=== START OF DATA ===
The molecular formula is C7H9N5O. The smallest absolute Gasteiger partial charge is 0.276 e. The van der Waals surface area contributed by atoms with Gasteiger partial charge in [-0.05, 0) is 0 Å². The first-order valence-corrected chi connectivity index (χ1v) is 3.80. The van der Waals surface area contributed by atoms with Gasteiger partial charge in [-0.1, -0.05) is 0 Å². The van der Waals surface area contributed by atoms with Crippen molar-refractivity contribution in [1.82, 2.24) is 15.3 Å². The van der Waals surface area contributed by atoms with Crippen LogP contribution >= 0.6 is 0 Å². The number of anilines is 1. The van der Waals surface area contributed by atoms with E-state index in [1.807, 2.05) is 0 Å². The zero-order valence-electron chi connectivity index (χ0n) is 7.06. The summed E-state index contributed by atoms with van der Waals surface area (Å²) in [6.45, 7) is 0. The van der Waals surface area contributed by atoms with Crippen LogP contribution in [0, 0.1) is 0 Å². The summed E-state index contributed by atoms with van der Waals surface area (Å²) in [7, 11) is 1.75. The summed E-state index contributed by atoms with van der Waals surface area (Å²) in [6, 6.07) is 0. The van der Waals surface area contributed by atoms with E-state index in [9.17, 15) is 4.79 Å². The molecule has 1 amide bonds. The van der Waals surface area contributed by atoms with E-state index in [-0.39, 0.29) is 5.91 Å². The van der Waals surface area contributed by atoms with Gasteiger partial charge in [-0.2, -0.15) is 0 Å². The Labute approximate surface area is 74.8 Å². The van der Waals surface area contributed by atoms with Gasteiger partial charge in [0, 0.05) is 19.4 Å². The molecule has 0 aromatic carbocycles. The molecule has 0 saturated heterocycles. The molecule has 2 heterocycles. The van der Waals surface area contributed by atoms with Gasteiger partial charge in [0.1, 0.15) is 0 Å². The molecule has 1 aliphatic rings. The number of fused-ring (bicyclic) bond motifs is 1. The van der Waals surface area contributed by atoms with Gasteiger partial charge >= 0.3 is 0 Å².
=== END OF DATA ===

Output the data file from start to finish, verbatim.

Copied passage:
The molecular formula is C7H9N5O. The smallest absolute Gasteiger partial charge is 0.276 e. The van der Waals surface area contributed by atoms with Gasteiger partial charge in [-0.05, 0) is 0 Å². The first-order valence-corrected chi connectivity index (χ1v) is 3.80. The van der Waals surface area contributed by atoms with Gasteiger partial charge in [-0.1, -0.05) is 0 Å². The van der Waals surface area contributed by atoms with Crippen molar-refractivity contribution in [1.82, 2.24) is 15.3 Å². The van der Waals surface area contributed by atoms with Crippen LogP contribution >= 0.6 is 0 Å². The number of anilines is 1. The van der Waals surface area contributed by atoms with E-state index in [1.807, 2.05) is 0 Å². The zero-order valence-electron chi connectivity index (χ0n) is 7.06. The summed E-state index contributed by atoms with van der Waals surface area (Å²) in [6.45, 7) is 0. The van der Waals surface area contributed by atoms with Crippen LogP contribution in [0, 0.1) is 0 Å². The summed E-state index contributed by atoms with van der Waals surface area (Å²) in [7, 11) is 1.75. The summed E-state index contributed by atoms with van der Waals surface area (Å²) in [6, 6.07) is 0. The van der Waals surface area contributed by atoms with E-state index in [9.17, 15) is 4.79 Å². The molecule has 1 amide bonds. The van der Waals surface area contributed by atoms with E-state index in [-0.39, 0.29) is 5.91 Å². The van der Waals surface area contributed by atoms with Gasteiger partial charge in [-0.2, -0.15) is 0 Å². The Labute approximate surface area is 74.8 Å². The van der Waals surface area contributed by atoms with Gasteiger partial charge in [0, 0.05) is 19.4 Å². The molecule has 0 aromatic carbocycles. The molecule has 0 saturated heterocycles. The molecule has 2 heterocycles. The van der Waals surface area contributed by atoms with Gasteiger partial charge in [0.1, 0.15) is 0 Å². The molecule has 1 aliphatic rings. The number of fused-ring (bicyclic) bond motifs is 1. The van der Waals surface area contributed by atoms with Gasteiger partial charge >= 0.3 is 0 Å².